“We knew that aldermen would have a choice of having “No Peddling Zones” in their wards, but it really doesn’t affect food vendors because most of these folks work out in minority neighborhoods, particularly Latino ones,” she writes in an email. “When we were first speaking with [the aldermen] and getting their support, more than half supported us and so we think that they will not restrict those other neighborhoods.”
But the abundance of tourists, shoppers and general food traffic on the high-volume streets where the carts are now banned could have been a financial boon to the industry, Kregor says.
“This law was passed to allow all Chicagoans to start a business, and it’s the most affordable way to start a business selling food,” she says. “By shutting this business opportunity off to people on some of the busiest streets of Chicago, it cuts off potential.”
At a September meeting, Alderman Roberto Maldonado cited widespread issues of racial equity among his reasons for sponsoring the bill that legalized pushcarts.
“At a time when the national debate has turned toward demeaning our immigrant population, we must strengthen our laws to bring our immigrants and entrepreneurs out of the shadows and give them the respect and legitimacy they deserve,” he said, according to the Sun-Times.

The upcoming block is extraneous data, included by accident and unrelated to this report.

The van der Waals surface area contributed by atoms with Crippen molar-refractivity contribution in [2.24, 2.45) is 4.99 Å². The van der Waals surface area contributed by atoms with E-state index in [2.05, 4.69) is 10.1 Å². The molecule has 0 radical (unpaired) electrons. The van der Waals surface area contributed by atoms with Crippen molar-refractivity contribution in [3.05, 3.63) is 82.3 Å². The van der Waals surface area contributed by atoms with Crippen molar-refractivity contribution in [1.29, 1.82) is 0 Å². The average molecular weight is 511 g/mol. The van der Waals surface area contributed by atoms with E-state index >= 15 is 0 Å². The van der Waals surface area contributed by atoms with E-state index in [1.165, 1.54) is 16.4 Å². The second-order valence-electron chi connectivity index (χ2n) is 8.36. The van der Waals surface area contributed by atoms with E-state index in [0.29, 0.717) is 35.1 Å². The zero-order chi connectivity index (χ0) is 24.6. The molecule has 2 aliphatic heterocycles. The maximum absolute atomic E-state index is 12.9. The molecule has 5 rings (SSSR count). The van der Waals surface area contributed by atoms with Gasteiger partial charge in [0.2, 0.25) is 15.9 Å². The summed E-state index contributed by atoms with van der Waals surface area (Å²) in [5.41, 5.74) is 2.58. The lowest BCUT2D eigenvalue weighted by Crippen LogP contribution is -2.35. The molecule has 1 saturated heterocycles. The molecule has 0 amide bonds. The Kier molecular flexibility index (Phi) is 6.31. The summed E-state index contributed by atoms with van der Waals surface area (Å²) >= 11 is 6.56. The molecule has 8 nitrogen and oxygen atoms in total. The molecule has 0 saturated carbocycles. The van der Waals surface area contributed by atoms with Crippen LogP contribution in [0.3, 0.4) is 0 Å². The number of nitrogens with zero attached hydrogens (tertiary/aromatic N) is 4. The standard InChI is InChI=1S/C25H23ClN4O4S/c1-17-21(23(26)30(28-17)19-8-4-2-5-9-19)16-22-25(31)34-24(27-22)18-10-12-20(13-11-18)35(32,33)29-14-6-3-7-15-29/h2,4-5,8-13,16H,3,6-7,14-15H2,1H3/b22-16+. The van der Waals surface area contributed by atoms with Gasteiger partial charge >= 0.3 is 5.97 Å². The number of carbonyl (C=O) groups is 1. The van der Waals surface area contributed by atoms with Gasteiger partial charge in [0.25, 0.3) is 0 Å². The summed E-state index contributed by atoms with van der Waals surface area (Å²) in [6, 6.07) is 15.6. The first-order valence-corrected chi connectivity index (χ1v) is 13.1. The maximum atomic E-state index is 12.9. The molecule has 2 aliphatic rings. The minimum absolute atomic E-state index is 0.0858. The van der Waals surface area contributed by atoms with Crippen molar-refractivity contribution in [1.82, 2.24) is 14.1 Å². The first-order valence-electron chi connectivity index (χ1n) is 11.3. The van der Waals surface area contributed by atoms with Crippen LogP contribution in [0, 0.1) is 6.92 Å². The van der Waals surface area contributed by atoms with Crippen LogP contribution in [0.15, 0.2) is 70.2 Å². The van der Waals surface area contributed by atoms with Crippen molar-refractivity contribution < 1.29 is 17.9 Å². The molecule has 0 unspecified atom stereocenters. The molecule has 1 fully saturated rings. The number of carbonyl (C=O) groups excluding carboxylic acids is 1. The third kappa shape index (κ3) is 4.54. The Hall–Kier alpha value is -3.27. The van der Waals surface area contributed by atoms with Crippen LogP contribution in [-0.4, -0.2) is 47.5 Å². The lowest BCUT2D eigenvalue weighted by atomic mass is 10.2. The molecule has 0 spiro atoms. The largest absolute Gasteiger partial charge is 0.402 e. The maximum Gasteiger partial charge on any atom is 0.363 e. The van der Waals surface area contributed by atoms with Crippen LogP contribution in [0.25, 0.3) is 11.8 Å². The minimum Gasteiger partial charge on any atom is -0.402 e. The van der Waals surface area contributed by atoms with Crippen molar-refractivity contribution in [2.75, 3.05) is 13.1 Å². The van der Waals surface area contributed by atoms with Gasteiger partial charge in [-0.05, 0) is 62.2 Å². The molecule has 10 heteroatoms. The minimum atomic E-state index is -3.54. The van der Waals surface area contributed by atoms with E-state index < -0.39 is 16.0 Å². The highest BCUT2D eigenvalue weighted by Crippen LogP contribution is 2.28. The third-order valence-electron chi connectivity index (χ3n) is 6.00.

Going forward, pushcart vendors will have that legitimacy in Chicago — just not on some of the city’s busiest streets.
The Works is made possible with the support of the Surdna Foundation.
Rachel Dovey is an award-winning freelance writer and former USC Annenberg fellow living at the northern tip of California’s Bay Area. She writes about infrastructure, water and climate change and has been published by Bust, Wired, Paste, SF Weekly, the East Bay Express and the North Bay Bohemian.